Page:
Kathleen E. R. Murphy is the Founder, Chief Performance Strategist and CEO of Market Me Too.  She is a Gallup Certified Strengths Finder Coachauthor of Wisdom Whisperer  and Evolve! With the Wisdom Whisperer (published in December 2019)and is a well-respected motivational and social influencer with a global following from her numerous speaking, print, radio and television media appearances. She also is the creator and Host of a TV Show and Podcast called Murf & E Unfiltered – Zero BS Biz Talk.

Essentially every team is dysfunctional in some way. Our expertise is in uniting, motivating and bridging dysfunctional teams (sports & business), and turning them into epic ones.

Market Me Too also works with individuals from students to C-level executives. The individuals, business and sports teams we work with are coached on how to leverage and apply their peak performance talents on a daily basis. Our coaching produces repeatable, measurable and amazing results personally and professionally. Need proof? Just talk to our clients, or read through our testimonials.

If you want better and different results, let’s talk. We know how to help you get them. Contact Kathleen at kathymurphy@me.com or (339) 987-0195.

“NEW!” Guide for Teams:

Every team is dysfunctional at some point.  Click on the link below to obtain a “free guide” with (5) Proven Strategies To Turn Your Dysfunctional Team Into An Epic One

Coaching isn’t therapy. It’s people product development.

I was thinking about how to simply describe what I do professionally recently. In the simplest form, I would tell you that I am a “People Farmer”. Yes, this may sound odd, but since I love analogies, this one really resonated with me. Why? Because like people, farming is complex and multi-dimensional.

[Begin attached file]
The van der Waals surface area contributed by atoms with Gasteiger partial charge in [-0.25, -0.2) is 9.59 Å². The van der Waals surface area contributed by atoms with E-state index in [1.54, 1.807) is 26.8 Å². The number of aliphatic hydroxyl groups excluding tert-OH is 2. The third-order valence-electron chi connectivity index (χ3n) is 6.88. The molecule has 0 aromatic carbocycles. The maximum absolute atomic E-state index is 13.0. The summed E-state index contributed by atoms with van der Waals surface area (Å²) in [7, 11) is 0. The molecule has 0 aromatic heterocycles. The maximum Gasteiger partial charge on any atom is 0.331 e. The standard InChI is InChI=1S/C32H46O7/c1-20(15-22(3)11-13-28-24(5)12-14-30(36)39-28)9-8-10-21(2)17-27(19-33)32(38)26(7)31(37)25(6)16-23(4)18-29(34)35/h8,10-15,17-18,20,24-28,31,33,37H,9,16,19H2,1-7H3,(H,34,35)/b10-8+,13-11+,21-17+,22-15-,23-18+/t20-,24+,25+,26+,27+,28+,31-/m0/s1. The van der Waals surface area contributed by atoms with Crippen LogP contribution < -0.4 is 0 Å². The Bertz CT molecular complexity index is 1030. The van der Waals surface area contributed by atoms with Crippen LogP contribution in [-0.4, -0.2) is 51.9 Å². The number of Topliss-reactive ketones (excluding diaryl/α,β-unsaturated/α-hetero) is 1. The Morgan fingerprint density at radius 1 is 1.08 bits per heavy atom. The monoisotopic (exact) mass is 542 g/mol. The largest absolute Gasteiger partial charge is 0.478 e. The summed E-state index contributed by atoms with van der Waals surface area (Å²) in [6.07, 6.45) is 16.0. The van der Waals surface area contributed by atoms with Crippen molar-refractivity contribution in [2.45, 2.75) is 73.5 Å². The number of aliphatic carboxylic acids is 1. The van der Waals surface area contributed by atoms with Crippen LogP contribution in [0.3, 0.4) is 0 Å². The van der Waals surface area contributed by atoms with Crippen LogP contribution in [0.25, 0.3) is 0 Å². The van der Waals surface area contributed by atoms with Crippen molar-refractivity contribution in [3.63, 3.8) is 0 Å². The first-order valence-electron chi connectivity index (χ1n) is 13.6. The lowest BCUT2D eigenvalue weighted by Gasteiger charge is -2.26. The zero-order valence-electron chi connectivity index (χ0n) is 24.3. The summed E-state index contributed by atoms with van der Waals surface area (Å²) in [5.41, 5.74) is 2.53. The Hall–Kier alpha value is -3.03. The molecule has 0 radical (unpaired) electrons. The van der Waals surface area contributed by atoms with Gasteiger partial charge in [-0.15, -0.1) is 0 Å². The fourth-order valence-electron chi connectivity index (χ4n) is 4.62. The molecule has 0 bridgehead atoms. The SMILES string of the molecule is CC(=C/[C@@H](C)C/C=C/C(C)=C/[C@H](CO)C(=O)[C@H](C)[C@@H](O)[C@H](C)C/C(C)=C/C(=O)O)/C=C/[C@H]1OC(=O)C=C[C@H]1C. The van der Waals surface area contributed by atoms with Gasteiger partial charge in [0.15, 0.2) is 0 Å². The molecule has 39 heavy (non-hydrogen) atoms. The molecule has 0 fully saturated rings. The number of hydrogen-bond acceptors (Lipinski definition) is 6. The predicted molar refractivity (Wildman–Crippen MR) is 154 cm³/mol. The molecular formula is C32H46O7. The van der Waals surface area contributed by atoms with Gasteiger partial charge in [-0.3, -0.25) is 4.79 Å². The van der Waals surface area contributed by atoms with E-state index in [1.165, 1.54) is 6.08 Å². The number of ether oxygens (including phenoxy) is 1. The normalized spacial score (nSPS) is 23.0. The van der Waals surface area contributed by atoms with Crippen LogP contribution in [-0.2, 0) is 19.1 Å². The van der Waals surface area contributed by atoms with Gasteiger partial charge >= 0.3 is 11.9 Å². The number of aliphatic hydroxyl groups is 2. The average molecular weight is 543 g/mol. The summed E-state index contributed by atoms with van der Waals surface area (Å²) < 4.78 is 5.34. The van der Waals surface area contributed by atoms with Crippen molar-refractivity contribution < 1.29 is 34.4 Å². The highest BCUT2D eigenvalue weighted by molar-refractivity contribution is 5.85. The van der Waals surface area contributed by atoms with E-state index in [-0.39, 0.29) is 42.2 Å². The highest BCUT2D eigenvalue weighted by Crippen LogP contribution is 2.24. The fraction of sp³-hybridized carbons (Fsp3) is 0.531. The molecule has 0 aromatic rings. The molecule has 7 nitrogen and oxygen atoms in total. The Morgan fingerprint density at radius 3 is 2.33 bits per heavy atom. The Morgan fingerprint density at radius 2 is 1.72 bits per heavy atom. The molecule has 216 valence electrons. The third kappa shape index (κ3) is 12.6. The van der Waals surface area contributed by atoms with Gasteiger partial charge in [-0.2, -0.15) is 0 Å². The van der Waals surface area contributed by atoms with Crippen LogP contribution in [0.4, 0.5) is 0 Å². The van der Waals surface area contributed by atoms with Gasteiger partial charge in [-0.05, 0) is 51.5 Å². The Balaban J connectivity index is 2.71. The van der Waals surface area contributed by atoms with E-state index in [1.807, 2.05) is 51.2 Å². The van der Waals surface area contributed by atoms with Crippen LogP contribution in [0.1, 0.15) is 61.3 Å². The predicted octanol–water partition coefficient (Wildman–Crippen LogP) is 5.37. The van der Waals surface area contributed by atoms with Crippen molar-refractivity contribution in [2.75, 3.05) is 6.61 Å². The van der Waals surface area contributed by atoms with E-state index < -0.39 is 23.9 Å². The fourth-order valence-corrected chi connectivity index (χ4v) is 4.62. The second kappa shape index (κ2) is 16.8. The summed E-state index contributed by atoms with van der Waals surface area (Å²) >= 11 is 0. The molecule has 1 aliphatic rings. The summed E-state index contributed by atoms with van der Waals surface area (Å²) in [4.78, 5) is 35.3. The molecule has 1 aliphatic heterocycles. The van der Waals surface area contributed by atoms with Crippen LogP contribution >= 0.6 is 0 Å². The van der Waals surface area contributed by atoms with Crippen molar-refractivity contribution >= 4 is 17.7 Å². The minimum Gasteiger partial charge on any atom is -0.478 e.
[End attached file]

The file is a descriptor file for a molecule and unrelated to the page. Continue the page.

Although I have not spoken directly to any farmers recently, I would imagine they take great pride in seeing their work come to life. I’m thinking mainly of farmers who plant and grow things. If you have ever planted something, you would likely agree with me that there is immense satisfaction in seeing something you grew from a seed, and then turn into something that takes on a completely different appearance.

When I think about the work I do with people, I have often considered taking a photo of them when I first start working with them, and then one after I have been coaching them for a while. Do you think they would see a difference in how they look? Actually, I do. As a matter of fact, I have a number of people and teams I have worked with that look quite differently after I have been working with them. Although I am not a personal trainer who would have the benefit of seeing their client literally reshape their body, there are aspects of how people who are developed via coaching look differently. Hold onto this thought.

Consider someone you know who has lots of confidence. Do they project confidence in their photos? Most of the time I’m sure they do. How about people who are generally known to be happy? Can you tell from their photos whether they are having a really great day and are happy? Yes, most of the time, even if they have a more serious expression on their face.

My point is that with coaching, and like farming, there is equally great care and focus applied to the development of both. Like farming, the intention of coaching is to help the individual  develop what is being focused on to go beyond and become stronger and more capable than they are when coaching was initiated. Developing people takes time. As a coach, you need to be able to focus on finding multiple ways to draw and bring forth the talents of those who you are coaching. It’s not easy, but in my humble opinion, it is one of the most rewarding experiences you can humanly have.